By Madelynn Coldiron
The state legislature will convene in a short, odd-year session in January, and officials who are trying to shore up the Kentucky Teachers’ Retirement System hope lawmakers will consider an option for a partial fix to reduce the system’s unfunded liability.
That’s because their proposed refinancing plan involving a pension obligation bond will be fueled only by existing dollars.
However, the option being offered by KTRS will “almost certainly” require amendment of the 2014-16 budget, for which a super-majority vote – three-fifths, or 60 percent – of lawmakers is needed, said Beau Barnes, KTRS’ deputy executive secretary of operations and general counsel.
This “does make it more difficult for passage,” said KSBA Associate Executive Director David Baird, who is among the KSBA representatives who have met with KTRS leaders to discuss the proposal. “However, because KTRS is not asking for more money – just bonding authority – there is no effect to the budget.”
With the implementation of changes by the Governmental Accounting Standards Board, the teachers’ retirement system’s unfunded liability is growing from $13.9 billion to about $22 billion, or from 51.9 percent funded to 42.38 percent.
The 2014-16 state budget directed that as debt service is retired on three outstanding bonds, that money would be maintained in future budgets to help the KTRS pension fund. By the time the bonds are paid off in 2024, that would amount to $116 million annually.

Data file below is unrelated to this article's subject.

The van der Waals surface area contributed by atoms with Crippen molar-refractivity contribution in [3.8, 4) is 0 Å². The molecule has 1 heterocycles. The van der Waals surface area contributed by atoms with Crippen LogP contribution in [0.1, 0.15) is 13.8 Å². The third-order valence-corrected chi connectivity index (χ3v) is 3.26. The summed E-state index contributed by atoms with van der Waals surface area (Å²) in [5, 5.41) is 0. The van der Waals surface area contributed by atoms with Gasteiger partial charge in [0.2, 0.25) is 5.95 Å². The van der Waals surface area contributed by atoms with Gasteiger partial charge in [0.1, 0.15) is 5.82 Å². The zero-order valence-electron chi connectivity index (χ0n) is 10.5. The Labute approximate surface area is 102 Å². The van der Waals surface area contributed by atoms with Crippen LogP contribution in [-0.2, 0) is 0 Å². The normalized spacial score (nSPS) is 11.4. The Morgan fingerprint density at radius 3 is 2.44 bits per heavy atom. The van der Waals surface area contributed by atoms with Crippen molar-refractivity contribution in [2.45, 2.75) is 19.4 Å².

“This is much appreciated, but is far less than what is needed,” Barnes said.
The option being proposed by KTRS would take that money, and other revenue streams that are already in the budget for the pension fund, and convert them as debt service on a new, 30-year, $3.3 billion bond issue that would cover the additional funding needed to provide the full annual required contribution to the pension fund for seven years.
Barnes said the primary reason additional funding is needed to pay off the unfunded liability is the flat 13-year investment market that affected all investors.
Failure to address the problem will create what Barnes calls “negative compounding,” in which the unfunded liability continues to grow, the funded status declines and the sum needed to make the fund actuarially sound increases dramatically.
As it is, just to meet the current monthly retirement payroll, KTRS will have to sell some of its assets this year. That, in turn, leaves less money to invest.
Baird called the pension obligation bond plan “a sound and workable solution.” The association’s board of directors will be asked to endorse it as part of its 2015 legislative platform.
Tom Shelton, chairman of the KTRS Board, believes this option “is the right thing to do.”
“We want to make sure we work toward having a pension fund that’s actuarially sound and when this amount of money is owed to the system, it puts us in a precarious situation for the future. So we’d like to see this happen and to make sure we receive the required annual contribution from here on out as well so we don’t end up back in this situation,” said Shelton, who also is superintendent of Fayette County Schools.